Melbourne Lifestyle and Portrait Photographer

How did you get into the job that you are in now?

As mentioned I didn’t utilise my bachelor of Fine Arts straight after uni, however when we had our first child Esme (now 5) I picked up the paintbrush again and haven’t looked back since. I set up my artist instagram page and my business as an artist grew from there, the majority of my work is sold via my website and Instagram.

What is the hardest part of your current job as an artist?

Working for yourself has it’s difficutlies and as my girls are still young (Esme 5 and Willow 3) and not at school , I only have one day in the studio. I try to paint as much as I can around looking after them as well as on the weekends when my husband is home but finding the time to paint (and run my own business) is the hardest part at the moment.

What does a day a typical business day look like for you as an artist?

I try to get up at 5.30am every morning so I can enjoy some peace and quiet by myself before the girls wake up, I journal and meditate, then have a coffee and heck my instagram and reply to any comments or DM’s that may have come in. I also check what Instagram image I plan to post that night and write up what I plan to  say so it is prepared and ready to go.

Then I get the girls ready and take them to kinder and daycare, once they are dropped off and I’m back home, it’s time to make a coffee and head straight into the studio. Depending on what work I have in progress I usually paint all day, taking a quick break for lunch. Throughout the day I will take photos of paintings and studio scenes, I may upload some stories on Instagram, reply to comments and any emails that may come in. I usually finish up around 3pm in order to pick up the girls.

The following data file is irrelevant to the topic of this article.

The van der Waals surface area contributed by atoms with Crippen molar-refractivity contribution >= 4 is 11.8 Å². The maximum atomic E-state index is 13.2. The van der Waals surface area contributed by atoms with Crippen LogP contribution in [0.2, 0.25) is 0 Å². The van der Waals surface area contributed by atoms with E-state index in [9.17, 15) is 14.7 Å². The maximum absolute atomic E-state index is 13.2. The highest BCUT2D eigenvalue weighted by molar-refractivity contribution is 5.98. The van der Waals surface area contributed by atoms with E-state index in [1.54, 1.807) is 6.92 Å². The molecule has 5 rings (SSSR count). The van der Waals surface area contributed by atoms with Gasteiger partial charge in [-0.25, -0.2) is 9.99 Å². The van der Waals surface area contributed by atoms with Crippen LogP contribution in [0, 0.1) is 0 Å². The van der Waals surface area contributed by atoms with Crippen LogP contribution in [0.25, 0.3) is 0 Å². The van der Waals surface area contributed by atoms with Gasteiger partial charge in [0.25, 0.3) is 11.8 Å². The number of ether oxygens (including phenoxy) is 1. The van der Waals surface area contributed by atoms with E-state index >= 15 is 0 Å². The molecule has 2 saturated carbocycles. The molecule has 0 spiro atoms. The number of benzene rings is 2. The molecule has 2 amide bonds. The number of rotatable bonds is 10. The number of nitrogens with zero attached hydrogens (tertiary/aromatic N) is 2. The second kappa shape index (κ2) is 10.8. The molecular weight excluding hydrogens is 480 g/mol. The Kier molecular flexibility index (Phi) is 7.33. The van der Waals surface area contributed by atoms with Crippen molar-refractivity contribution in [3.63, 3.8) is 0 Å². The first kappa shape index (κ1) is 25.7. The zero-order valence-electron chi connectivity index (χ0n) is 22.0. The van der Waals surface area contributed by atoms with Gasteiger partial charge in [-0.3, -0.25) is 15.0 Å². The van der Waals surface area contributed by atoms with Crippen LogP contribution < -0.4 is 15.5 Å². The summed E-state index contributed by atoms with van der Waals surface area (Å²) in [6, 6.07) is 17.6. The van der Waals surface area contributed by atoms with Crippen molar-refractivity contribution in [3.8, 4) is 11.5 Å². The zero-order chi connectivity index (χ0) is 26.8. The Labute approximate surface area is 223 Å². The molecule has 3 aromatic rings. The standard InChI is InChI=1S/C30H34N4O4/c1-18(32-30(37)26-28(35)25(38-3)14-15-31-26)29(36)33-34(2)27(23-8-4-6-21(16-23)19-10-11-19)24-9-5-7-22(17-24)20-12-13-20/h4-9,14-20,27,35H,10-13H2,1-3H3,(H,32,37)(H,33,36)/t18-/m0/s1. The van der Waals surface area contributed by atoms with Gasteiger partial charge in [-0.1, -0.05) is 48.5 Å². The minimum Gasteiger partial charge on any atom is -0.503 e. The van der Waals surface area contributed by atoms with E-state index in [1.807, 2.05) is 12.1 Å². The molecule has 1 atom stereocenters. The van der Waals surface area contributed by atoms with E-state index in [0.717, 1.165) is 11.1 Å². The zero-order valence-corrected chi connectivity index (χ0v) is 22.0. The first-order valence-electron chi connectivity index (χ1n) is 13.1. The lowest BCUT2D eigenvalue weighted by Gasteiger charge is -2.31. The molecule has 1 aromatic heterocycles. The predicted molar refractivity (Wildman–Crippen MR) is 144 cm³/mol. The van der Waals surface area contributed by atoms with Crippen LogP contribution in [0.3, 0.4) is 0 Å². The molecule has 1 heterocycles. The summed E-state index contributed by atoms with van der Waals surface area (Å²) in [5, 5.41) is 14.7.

Once the girls are asleep that night I sometimes jump on my computer to do any admin or I will pack any paintings or prints that need sending out.

Inspiration Board

Rebecca hosting a workshop.

Who has been your hero, or greatest inspiration growing up and why?

Frida Kahlo has always been a massive inspiration for me, she was so passionate, had the biggest zest for life and never stop trying… or painting!

What advice would you give girls who are interested in your career?

To just go for it! If it is something you love and have the passion for keep at it. You may need to do it on the side or at night but start selling your work as soon as you start creating and  you just never know where it may lead. I honestly believe that if you have the passion for doing what you love and keep plugging away at it, you will thrive… it may just take some time.

What is your biggest career f*ck up?

There have been lots of little mistakes and lessons I’ve learnt along the way but no major f*ck ups, although I will say one big lesson I’ve learnt is that you cannot rush or force  creating… if you are just doing because you have to, it never turns out well.

Melbourne Lifestyle and Portrait Photographer

List your most valuable resources that you turn to constantly for inspiration in your profession?